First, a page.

Prompted by these findings, this paper addresses the following three questions:
  1. (i)

    Is a substantial shift observable from ambiguity aversion towards ambiguity neutrality and/or ambiguity seeking when one changes from a gain to a loss frame?

     
  2. (ii)

    Does clarifying which alternative is ambiguous increase the response to ambiguity, i.e. generate more ambiguity aversion for gains and more ambiguity neutrality and/or ambiguity seeking for losses?

     
  3. (iii)

    How consistent are individual choices within a given frame, and how does consistency correlate with ambiguity attitude?

     
We address questions (i) and (ii) in a between-subject design. We address question (iii) by examining individual-level data from these experiments.

3 Experiments

Our experiments use decks of cards rather than urns and employ a titration to estimate, first, the value \(r_{1}\) of the probability of drawing a red card that makes a particular subject indifferent between \(R_{\mathrm{k}}\) and \(B_{\mathrm{a}}\) and second, the value \(r_{2}\) of the probability of drawing red that makes the same subject indifferent between \( W \& B_{\mathrm{k}}\) and \( R \& W_{\mathrm{a}}\).9 The aim of these titrations is to locate the values of \(r_{1}\) and \(r_{2}\) within eight subintervals of [0, 1 / 2] using the scheme illustrated in Fig. 1.

Our titrations locate an estimate of a subject’s (\(r_{1}, r_{2})\) within one of 64 squares of a chessboard. Figure 2 shows the regions on this chessboard that we assign to the decision principles and ambiguity attitudes outlined below.
Fig. 1

The top tree shows the questions asked about the subjects’ preferences when the probability of red is r in order to locate \(r_{1}\) in one of eight subintervals of [0, 1 / 2]. The bottom tree is used to so locate \(r_{2}.\) For example, suppose a subject chooses as follows. In the top titration, in sequence, \(R_{\mathrm{k}}\); \( B_{\mathrm{a}}\); \(R_{\mathrm{k}}\). This subject is then assigned a value of \(r_{1}\) satisfying \(2/9\le r_1 \le 2/7\). In the bottom titration, in sequence, \( W \& B_{\mathrm{k}}\); \( R \& W_{\mathrm{a}}\); \( W \& B_{k }\). This subject is assigned a value of \(r_{2}\) satisfying \(3/8\le r_2 \le 5/{12}\). This subject’s (\(r_{1}, r_{2})\) would therefore be represented by the cell which is in the third column from the left and the third row from the top in Fig. 2, in the strongly ambiguity averse (saa) region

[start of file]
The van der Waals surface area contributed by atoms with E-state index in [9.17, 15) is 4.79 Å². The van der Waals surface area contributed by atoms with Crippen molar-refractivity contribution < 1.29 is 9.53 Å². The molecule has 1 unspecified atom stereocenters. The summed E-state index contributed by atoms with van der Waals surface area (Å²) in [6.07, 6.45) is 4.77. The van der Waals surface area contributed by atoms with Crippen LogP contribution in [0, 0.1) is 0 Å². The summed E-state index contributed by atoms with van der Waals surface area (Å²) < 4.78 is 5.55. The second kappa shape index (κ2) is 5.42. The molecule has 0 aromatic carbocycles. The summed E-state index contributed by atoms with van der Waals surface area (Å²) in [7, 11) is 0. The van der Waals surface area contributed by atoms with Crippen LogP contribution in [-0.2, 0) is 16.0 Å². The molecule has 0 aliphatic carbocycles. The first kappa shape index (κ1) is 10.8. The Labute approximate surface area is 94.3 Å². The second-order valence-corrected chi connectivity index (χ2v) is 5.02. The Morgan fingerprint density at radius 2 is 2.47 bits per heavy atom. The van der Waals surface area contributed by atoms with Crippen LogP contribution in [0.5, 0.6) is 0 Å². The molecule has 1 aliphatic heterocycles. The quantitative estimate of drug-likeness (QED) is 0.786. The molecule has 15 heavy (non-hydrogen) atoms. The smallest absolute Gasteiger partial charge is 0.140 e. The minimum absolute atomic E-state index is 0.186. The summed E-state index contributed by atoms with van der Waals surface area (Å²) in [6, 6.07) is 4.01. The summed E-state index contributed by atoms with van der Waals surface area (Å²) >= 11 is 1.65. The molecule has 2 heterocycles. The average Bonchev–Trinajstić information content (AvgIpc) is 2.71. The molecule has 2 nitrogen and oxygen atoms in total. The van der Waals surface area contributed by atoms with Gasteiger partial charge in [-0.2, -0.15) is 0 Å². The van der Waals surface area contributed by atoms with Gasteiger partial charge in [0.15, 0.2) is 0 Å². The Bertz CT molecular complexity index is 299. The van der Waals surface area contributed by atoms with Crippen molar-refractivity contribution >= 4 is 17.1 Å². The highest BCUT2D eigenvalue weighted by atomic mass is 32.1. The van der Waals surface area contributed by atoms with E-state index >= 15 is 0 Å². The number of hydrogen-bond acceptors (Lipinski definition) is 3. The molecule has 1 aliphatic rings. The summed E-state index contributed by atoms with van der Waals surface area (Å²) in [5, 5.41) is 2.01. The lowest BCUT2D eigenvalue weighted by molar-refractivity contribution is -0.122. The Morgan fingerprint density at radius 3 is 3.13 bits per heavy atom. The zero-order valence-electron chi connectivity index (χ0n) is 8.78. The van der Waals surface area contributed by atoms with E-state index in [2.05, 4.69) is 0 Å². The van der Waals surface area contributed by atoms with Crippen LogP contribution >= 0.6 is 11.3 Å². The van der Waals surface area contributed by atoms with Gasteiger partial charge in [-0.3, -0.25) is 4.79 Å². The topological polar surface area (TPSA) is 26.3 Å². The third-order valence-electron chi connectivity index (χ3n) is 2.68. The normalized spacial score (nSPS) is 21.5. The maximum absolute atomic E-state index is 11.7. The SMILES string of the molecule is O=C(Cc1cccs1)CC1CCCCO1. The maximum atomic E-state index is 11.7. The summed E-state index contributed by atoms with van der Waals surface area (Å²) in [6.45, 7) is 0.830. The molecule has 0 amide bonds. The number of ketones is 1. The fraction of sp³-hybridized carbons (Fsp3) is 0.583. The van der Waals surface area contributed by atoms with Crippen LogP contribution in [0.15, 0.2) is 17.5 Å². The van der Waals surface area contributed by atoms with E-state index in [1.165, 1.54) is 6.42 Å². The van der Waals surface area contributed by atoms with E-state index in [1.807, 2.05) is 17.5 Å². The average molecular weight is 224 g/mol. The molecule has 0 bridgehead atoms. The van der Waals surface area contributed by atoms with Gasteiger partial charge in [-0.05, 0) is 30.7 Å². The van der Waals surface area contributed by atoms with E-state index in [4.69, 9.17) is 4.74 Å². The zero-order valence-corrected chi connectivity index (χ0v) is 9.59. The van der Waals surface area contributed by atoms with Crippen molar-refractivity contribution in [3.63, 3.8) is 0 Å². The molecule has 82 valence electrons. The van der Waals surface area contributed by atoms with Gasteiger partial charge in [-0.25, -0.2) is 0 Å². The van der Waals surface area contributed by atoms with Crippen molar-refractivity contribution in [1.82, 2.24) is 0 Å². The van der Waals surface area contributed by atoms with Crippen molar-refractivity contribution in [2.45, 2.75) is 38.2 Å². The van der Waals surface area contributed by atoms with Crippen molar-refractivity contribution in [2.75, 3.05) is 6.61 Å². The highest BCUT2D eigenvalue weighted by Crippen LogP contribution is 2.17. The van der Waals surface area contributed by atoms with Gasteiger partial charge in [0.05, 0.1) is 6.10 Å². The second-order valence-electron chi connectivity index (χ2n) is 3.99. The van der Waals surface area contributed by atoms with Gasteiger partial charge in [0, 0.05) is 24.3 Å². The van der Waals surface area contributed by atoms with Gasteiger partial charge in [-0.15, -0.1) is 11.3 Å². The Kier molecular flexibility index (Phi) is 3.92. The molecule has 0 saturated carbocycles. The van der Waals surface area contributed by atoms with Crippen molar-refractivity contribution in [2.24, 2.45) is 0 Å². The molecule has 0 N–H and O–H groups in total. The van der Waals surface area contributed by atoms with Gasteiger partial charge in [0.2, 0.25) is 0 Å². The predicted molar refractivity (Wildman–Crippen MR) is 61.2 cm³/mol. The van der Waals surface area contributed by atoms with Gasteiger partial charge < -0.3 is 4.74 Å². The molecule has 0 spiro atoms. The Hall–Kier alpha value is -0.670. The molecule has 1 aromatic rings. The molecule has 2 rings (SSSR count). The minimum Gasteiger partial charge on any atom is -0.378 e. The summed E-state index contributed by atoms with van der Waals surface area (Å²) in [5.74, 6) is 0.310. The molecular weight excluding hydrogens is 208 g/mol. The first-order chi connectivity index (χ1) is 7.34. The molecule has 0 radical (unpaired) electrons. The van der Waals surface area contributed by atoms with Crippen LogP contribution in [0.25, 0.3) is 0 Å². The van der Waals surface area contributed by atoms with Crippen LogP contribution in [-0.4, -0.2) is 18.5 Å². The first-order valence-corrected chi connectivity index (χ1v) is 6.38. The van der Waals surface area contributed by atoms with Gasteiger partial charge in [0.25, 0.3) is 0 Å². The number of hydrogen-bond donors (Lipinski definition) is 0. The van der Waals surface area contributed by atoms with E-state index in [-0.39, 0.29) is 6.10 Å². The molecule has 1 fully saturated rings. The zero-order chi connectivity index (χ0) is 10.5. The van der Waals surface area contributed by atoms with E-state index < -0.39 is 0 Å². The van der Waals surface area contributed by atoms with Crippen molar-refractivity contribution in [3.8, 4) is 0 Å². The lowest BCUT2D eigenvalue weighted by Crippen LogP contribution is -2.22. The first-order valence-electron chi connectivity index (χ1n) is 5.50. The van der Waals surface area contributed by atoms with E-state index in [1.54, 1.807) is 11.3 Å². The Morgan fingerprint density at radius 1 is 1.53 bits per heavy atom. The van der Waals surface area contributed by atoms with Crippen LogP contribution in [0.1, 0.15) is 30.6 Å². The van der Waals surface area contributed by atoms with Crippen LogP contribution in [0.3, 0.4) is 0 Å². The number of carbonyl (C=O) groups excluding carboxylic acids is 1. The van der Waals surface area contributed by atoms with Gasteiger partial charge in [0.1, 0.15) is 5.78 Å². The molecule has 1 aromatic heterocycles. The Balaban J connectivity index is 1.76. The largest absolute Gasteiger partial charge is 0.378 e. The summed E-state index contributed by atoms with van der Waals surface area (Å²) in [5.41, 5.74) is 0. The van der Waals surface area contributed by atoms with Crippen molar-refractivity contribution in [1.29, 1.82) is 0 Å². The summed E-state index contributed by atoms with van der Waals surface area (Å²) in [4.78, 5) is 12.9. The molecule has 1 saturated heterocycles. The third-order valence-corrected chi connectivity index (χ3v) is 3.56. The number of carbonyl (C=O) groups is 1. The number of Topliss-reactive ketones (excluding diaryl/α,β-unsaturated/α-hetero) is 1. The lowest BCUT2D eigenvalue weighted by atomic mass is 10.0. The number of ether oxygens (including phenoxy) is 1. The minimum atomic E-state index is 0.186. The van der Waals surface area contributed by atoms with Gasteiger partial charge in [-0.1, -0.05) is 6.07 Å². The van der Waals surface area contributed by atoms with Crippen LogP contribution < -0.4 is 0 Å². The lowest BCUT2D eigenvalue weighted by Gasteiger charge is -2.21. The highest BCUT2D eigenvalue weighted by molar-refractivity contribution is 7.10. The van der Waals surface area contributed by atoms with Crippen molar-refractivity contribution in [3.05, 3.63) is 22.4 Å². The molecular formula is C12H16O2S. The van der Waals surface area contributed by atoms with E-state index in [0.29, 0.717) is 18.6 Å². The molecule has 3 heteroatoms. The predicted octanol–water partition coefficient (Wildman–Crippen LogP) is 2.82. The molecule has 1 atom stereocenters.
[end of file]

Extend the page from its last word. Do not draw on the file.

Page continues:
Fig. 2

Regions corresponding to ambiguity attitudes. Note that the North-West cell of pir overlaps with the most South-Easterly cell of saa; and the South-East cell of pir overlaps with the most North-Westerly cell of sas

Ambiguity neutrality. We allow for two kinds of ambiguity-neutral behaviour.

Sure-thing principle (stp): A subject who honours Savage’s (1954, p. 21) sure-thing principle has \(r_{1}=r_{2}\).

Laplace’s principle of insufficient reason (pir): This principle says that two events should be assigned the same subjective probability if no reason can be given for regarding one event as more likely than another. We then have \(r_{1}=r_{2}=1/3\). Since 1 / 3 is an endpoint of two of our intervals (see Fig. 1), any value of (\(r_{1}, r_{2})\) that lies in one of the four squares of our chessboard with a corner at \(\left( {1/3,1/3} \right) \) is counted as lying within pir. This area is therefore a sub-set of stp.10

Ambiguity sensitivity. We allow for two kinds of ambiguity sensitivity.

Weak ambiguity sensitivity: We say that \(r_{1} < r_{2}\) is consistent with weak ambiguity aversion (waa), because it implies that \(R_{\mathrm{k}}\) is preferred to \(B_{\mathrm{a}}\) and \( W \& B_{\mathrm{k}}\) to \( R \& W_{\mathrm{a}}\) when the probability of red being drawn lies between \(r_{1}\) and \(r_{2}\). We similarly say that \(r_{1} > r_{2}\) indicates weak ambiguity seeking (was).

Strong ambiguity sensitivity: We treat pairs (\(r_{1}, r_{2})\) with \(r_{1} < 1/3\) and \(r_{2} > 1/3\) as consistent with strong ambiguity aversion (saa). We treat pairs (\(r_{1}, r_{2})\) with \(r_{1} > 1/3\) and \(r_{2} < 1/3\) as consistent with strong ambiguity seeking (sas).